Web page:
Only a few months after Saw’s release, the photos of prisoner torture at Abu Ghraib—including rape, beatings, chaining, and shooting, all common motifs of extreme horror—were published, and the widespread incidence of torture at other American detention centers revealed to the public. The “torture porn” subgenre exploded seemingly in conjunction with these revelations. Eugene Thacker (2011, p.98) posits in his book In the Dust of This Planet that horror is not so much about the fear of death as it is “the dread of life”. There is much to dread about Hobbes’ vision of human nature, particularly when—as in the case of Abu Ghraib—it is on display for all of us to contemplate. We can thus read extreme horror as a type of “extinction cinema” portraying moral and ethical apocalypse through the destruction of what is dearest to us—our own bodies.
Philosophy professor Jeremy Morris (2010, p.43) argues that elements vital to what he terms “torture-horror” are “depictions of noninterrogational tortures that are realistic, accusatory, and essential to the narrative.” All three of these components, found separately in many non-horror films, when combined form the core of torture-horror: the audience is asked whether the torture and the torturer’s enjoyment (as well as their own) are justified (Morris, 2010). When we watch extreme horror films, we are forced to confront the sentimentalist theory that true empathy allows for disgust at depictions of torture as well as the ability to partake in the torturer’s joy. According to sentimentalism, this conflict does not indicate immorality on the part of the audience but rather “a moral vindication” (Morris, 2010, p.51). It is also why recursive scenes of lifelike violence are crucial to torture-horror, because they enable us to identify with both victims and torturers (Morris, 2010). A morally good person can feel both the pleasure and pain of others; a sadistic character is not a moral one because he or she only feels pleasure from the inflicting of pain. The evolution of extreme horror also includes video games, such as Rockstar’s infamous 2003 release Manhunt. Being interactive, these games uncomfortably blur the line between audience and torturer. The player assumes the role of James Earl Cash, a death row prisoner forced to participate in a series of snuff films for an underground director, former film producer Lionel Starkweather. The player survives by performing increasingly violent stealth executions on gang members (Wikipedia, 2018). Because they are “bad,” we don’t necessarily feel their pain, but we do gain pleasure from the brutal murders we commit against them. With Manhunt, at least, it appears that we play purely for sadistic reasons, which recalls Fahy’s “darker angels” and the providing of a safe outlet for those explorations.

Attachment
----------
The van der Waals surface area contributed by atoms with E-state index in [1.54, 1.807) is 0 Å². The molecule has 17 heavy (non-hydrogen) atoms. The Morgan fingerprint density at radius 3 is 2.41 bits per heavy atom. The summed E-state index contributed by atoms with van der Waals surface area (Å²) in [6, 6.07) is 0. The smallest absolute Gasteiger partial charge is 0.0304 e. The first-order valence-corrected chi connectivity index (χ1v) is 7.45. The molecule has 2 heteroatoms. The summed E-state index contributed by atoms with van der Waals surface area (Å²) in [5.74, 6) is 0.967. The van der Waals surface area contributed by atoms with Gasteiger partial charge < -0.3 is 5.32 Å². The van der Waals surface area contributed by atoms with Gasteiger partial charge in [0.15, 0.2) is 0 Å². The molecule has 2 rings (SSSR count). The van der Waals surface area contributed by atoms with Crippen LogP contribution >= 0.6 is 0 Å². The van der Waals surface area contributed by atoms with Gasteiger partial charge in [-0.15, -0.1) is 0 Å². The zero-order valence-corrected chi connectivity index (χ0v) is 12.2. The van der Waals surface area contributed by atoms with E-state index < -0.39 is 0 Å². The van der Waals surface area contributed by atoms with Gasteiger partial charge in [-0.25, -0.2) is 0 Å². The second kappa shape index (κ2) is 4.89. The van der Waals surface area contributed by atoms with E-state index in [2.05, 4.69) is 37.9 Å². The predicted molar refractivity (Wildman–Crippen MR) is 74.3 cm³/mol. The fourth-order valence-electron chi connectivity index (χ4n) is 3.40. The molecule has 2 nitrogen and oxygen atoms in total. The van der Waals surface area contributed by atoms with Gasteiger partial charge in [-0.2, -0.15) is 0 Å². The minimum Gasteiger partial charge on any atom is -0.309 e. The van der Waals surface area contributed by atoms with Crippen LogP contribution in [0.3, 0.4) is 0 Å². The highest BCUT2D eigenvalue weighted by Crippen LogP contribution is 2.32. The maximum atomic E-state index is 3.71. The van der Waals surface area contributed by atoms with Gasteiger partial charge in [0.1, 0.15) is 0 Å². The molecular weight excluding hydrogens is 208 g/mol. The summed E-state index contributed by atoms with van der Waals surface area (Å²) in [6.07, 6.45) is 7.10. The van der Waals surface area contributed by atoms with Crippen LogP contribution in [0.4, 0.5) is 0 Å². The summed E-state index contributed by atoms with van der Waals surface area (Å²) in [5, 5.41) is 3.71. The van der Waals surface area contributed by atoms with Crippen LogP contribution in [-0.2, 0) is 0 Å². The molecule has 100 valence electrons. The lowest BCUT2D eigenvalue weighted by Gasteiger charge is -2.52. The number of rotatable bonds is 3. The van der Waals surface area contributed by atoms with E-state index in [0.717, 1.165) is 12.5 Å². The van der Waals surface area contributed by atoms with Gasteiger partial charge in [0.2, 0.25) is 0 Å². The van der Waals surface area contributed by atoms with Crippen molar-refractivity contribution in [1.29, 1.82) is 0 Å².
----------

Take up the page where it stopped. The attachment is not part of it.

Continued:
Noel Carroll wrote The Philosophy of Horror long before the emergence of extreme horror films as we know them today, but he was certainly familiar with splatterpunk, as well as the “body horror” of the 1980s popularized by David Cronenberg’s films. He did clearly anticipate the relationship between postmodernism and extreme horror and the concerns expressed therein. “Pax Americana,” he writes (1990, p.213),
…was a fantasy which was easier to sustain in the context of the rising productivity and international hegemony which reassured the well-being of a majority middle class, as well as their faith in…a secular morality of prosperity and conformism. The undermining of that sense of security may well be symbolized in the extreme iconography of personal vulnerability, rooted in bodily degradation, in the horror genre, on the one hand, and the excessive denial…of the category of personhood by postmoderns on the other hand.
This vulnerability of the middle class, this precarious illusion of security—both physical and mental—is precisely what extreme horror exploits, in the context of the cultural and economic fears of the current age and through our greatest weakness, our own soft and easily broken bodies. Torture-horror’s realistically depicted explorations into this fear are precisely why so many critics and viewers find it excruciating to watch.
Personal vulnerability is perhaps why much of the previous decade’s extreme horror was centered in European countries with tenuous social and economic situations. 2010’s A Serbian Film is a prime example of this phenomenon. Banned in several countries and heavily censored in many more, the film was challenged by critics with little knowledge of the horror genre who used its notoriety as ammunition to reject it. This self-righteous outrage blinds them to Srdan Spasojevic’s use of sadistic sexual images as a commentary on the fact that, in a world as desensitized as ours, extreme depictions of sex and violence are the only things that continue to grab our attention. They are virtually the only things that still move product and, in the most impoverished nations, are the only remaining exports. It is tempting to read A Serbian Film as metaphor (an act discouraged by its director) for the horrific war crimes reported during the Bosnian War. Spasojevic (Slobodna Dalmacija, 2010) does admit that it “in a metaphorical way deals with the consequences of postwar society and a man…exploited to the extreme in the name of securing the survival of his family.” Its themes can additionally be applied to the rise of the total surveillance state, the sacrificing of our individual autonomy, and the ongoing commodification of our humanity in the face of a declining world economy.